costumes of favorite anime characters, and use those instead. Thus became Cosplay Café. With food tiers of $10, $15 and $20, there was a price and a food item for every taste. On Nov. 3 and 4 people came to eat delicious items like beef clear soup, udon, hot chicken casserole, karage, and grilled steak while drinking their favorite sodas or trying new sodas like Ramune, a Japanese imported soda, or nibbling on Japanese desserts like Pocky and mochi or something a little more familiar in cookies and doughnuts. “The food was good and very authentic in my opinion,” said Reuben Kendall, one of the customers, “but then again I’ve only eaten about a dozen homecooked Japanese meals in Japan.” As customers were eating, they were able to watch the servers dance around to the music, either doing a spur-ofthe-moment tango or para para.

“It [dressing as a maid] made me a little nervous at first, but then I got into the experience,” said Cayla Comstock, one of the waitresses. “It was an educational experience for me,” said Angela Le, the president of JARS, who got to learn trial-byfire what it takes to be a manager in a restaurant. And apparently the experience translated into sales for the café. JARS was able to raise $320 to help fund community service projects with Martin Housing, help lower club member costs to the annual trip to Middle Tennessee Anime Convention, and to help get new anime to show for the club. “We need to make some improvements for next year,” said vice president Ian McGrath, “but overall it was a success. And a dream come true for an otaku like me.” So if you couldn’t attend Cosplay Cafe this year, look for it next fall.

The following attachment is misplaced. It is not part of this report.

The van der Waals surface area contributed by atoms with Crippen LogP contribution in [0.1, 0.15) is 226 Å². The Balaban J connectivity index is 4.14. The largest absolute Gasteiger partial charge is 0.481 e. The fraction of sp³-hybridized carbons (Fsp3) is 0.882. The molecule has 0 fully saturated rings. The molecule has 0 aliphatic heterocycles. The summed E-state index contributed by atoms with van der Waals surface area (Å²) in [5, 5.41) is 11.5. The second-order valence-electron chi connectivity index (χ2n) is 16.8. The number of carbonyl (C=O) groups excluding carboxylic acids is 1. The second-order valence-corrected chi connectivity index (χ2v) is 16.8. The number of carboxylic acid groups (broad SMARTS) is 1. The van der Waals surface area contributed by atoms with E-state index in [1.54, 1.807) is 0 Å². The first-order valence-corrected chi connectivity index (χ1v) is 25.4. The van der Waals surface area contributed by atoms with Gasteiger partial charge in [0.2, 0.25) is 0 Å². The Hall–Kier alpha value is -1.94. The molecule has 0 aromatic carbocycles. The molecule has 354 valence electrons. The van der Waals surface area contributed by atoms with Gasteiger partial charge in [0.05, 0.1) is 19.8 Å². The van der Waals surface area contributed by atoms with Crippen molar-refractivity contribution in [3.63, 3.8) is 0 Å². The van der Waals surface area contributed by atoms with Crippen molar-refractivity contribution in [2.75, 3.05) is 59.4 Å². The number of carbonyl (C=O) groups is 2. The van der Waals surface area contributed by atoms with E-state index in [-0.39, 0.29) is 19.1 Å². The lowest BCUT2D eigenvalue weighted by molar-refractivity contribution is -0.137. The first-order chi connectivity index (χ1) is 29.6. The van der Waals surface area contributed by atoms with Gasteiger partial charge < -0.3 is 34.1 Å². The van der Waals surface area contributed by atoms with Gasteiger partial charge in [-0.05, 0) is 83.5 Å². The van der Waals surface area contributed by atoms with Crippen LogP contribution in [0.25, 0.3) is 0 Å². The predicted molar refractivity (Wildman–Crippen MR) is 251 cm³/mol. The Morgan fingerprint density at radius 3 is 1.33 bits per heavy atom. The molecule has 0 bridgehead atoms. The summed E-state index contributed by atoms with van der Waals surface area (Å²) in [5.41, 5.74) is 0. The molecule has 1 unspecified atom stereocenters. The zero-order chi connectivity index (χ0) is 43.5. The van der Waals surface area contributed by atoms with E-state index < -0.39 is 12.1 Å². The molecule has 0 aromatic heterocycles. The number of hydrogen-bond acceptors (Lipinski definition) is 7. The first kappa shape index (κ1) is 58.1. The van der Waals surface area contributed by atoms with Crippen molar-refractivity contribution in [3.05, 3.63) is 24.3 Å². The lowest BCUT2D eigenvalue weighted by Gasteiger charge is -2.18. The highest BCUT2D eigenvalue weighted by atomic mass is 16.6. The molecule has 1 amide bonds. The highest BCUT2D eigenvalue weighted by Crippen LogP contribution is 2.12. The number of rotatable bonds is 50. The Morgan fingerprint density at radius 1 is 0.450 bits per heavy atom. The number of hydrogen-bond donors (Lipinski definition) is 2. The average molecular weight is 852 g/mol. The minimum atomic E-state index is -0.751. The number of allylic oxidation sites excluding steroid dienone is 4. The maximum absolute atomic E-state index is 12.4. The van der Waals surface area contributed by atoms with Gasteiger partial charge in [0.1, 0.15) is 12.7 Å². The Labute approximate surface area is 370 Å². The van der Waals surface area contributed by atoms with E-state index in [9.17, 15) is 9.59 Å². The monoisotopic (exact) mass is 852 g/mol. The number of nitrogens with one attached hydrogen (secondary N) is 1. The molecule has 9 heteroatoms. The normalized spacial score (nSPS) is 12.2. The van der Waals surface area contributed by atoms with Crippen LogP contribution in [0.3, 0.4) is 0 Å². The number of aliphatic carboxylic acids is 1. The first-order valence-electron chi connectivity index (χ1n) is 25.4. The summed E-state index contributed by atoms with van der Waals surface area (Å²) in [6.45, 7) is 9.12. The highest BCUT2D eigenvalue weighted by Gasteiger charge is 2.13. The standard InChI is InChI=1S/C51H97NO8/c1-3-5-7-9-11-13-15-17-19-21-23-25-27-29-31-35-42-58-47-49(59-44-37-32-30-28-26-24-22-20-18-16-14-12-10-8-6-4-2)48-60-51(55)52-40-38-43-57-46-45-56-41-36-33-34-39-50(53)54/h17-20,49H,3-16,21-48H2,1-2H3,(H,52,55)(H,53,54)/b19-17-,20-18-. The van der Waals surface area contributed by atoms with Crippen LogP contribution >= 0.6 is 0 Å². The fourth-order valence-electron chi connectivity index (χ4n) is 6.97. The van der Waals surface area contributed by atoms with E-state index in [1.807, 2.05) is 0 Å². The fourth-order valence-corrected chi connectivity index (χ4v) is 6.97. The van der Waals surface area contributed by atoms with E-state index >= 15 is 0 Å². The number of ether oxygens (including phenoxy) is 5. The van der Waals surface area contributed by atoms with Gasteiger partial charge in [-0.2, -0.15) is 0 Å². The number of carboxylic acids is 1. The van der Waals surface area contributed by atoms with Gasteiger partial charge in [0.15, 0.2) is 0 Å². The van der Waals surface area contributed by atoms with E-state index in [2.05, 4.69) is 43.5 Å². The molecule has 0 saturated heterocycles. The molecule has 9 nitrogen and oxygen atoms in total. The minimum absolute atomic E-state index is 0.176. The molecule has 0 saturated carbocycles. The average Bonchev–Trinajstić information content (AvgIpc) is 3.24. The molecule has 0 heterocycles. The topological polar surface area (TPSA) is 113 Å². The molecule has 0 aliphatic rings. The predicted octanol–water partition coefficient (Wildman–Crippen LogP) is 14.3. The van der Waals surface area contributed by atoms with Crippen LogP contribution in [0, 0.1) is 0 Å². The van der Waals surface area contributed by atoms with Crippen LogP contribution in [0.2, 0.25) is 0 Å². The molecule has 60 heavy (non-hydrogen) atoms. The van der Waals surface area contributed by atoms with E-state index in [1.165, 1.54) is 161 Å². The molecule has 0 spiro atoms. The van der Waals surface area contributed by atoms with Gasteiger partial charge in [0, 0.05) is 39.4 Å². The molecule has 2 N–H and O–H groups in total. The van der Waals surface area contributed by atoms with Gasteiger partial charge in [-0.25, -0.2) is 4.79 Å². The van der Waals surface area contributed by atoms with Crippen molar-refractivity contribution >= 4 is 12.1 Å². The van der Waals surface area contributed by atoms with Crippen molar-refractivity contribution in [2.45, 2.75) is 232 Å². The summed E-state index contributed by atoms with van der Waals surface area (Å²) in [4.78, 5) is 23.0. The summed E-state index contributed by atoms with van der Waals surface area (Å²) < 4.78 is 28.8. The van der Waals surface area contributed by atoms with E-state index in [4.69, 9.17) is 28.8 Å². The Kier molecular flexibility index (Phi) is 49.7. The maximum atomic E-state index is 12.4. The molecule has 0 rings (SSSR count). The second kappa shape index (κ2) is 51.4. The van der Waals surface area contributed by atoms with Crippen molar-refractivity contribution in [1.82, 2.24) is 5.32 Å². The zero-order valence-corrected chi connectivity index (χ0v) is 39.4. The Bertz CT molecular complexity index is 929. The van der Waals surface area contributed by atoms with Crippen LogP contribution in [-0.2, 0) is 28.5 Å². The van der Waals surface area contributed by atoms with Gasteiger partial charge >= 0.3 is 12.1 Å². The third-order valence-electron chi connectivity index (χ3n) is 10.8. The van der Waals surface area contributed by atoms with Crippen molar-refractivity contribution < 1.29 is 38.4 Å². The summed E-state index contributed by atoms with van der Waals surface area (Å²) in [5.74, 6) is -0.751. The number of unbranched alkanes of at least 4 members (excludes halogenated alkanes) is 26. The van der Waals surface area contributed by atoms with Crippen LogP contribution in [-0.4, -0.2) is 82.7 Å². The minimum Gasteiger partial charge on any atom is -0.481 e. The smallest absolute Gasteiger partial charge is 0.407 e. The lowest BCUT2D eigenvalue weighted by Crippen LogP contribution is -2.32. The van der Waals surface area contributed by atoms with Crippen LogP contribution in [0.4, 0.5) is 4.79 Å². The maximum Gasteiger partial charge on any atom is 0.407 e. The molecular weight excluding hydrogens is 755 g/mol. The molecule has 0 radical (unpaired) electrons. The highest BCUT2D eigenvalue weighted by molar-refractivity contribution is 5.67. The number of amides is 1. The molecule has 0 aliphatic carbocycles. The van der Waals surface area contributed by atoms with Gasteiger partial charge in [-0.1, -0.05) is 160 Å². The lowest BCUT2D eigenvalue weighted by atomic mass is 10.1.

Letter to the Editor: Response to “In their shoes”

views from